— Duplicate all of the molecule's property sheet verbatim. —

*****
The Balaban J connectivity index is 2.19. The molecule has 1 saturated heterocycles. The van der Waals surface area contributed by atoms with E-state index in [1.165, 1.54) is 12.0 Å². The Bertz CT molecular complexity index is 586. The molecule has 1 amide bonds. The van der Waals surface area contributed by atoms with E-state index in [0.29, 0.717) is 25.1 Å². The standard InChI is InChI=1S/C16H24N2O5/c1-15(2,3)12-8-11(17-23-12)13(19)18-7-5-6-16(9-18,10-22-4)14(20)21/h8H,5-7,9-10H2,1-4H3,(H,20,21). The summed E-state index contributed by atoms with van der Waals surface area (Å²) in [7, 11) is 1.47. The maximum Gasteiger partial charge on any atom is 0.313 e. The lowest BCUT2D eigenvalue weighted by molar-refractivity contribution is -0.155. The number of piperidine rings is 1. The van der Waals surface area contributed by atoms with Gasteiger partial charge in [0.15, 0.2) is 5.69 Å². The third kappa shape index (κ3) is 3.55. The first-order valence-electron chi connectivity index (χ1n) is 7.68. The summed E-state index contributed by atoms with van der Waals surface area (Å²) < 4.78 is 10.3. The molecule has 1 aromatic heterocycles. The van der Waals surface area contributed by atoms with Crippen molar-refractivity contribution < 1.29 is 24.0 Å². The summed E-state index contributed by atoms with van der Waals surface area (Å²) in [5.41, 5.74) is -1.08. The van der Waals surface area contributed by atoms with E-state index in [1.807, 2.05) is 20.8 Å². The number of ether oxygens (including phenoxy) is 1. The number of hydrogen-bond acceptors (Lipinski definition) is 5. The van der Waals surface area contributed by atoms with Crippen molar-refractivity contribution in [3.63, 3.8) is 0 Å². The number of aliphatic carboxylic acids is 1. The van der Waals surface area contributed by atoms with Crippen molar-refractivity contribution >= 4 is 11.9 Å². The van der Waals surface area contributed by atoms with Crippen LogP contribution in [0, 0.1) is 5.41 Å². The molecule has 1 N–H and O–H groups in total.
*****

The Balaban J connectivity index is 2.19. The molecule has 1 saturated heterocycles. The van der Waals surface area contributed by atoms with E-state index in [1.165, 1.54) is 12.0 Å². The Bertz CT molecular complexity index is 586. The molecule has 1 amide bonds. The van der Waals surface area contributed by atoms with E-state index in [0.29, 0.717) is 25.1 Å². The standard InChI is InChI=1S/C16H24N2O5/c1-15(2,3)12-8-11(17-23-12)13(19)18-7-5-6-16(9-18,10-22-4)14(20)21/h8H,5-7,9-10H2,1-4H3,(H,20,21). The summed E-state index contributed by atoms with van der Waals surface area (Å²) in [7, 11) is 1.47. The maximum Gasteiger partial charge on any atom is 0.313 e. The lowest BCUT2D eigenvalue weighted by molar-refractivity contribution is -0.155. The number of piperidine rings is 1. The van der Waals surface area contributed by atoms with Gasteiger partial charge in [0.15, 0.2) is 5.69 Å². The third kappa shape index (κ3) is 3.55. The first-order valence-electron chi connectivity index (χ1n) is 7.68. The summed E-state index contributed by atoms with van der Waals surface area (Å²) < 4.78 is 10.3. The molecule has 1 aromatic heterocycles. The van der Waals surface area contributed by atoms with Crippen molar-refractivity contribution < 1.29 is 24.0 Å². The summed E-state index contributed by atoms with van der Waals surface area (Å²) in [5.41, 5.74) is -1.08. The van der Waals surface area contributed by atoms with E-state index in [1.807, 2.05) is 20.8 Å². The number of ether oxygens (including phenoxy) is 1. The number of hydrogen-bond acceptors (Lipinski definition) is 5. The van der Waals surface area contributed by atoms with Crippen molar-refractivity contribution in [3.63, 3.8) is 0 Å². The number of aliphatic carboxylic acids is 1. The van der Waals surface area contributed by atoms with Crippen molar-refractivity contribution >= 4 is 11.9 Å². The van der Waals surface area contributed by atoms with Crippen LogP contribution in [0, 0.1) is 5.41 Å². The molecule has 1 N–H and O–H groups in total.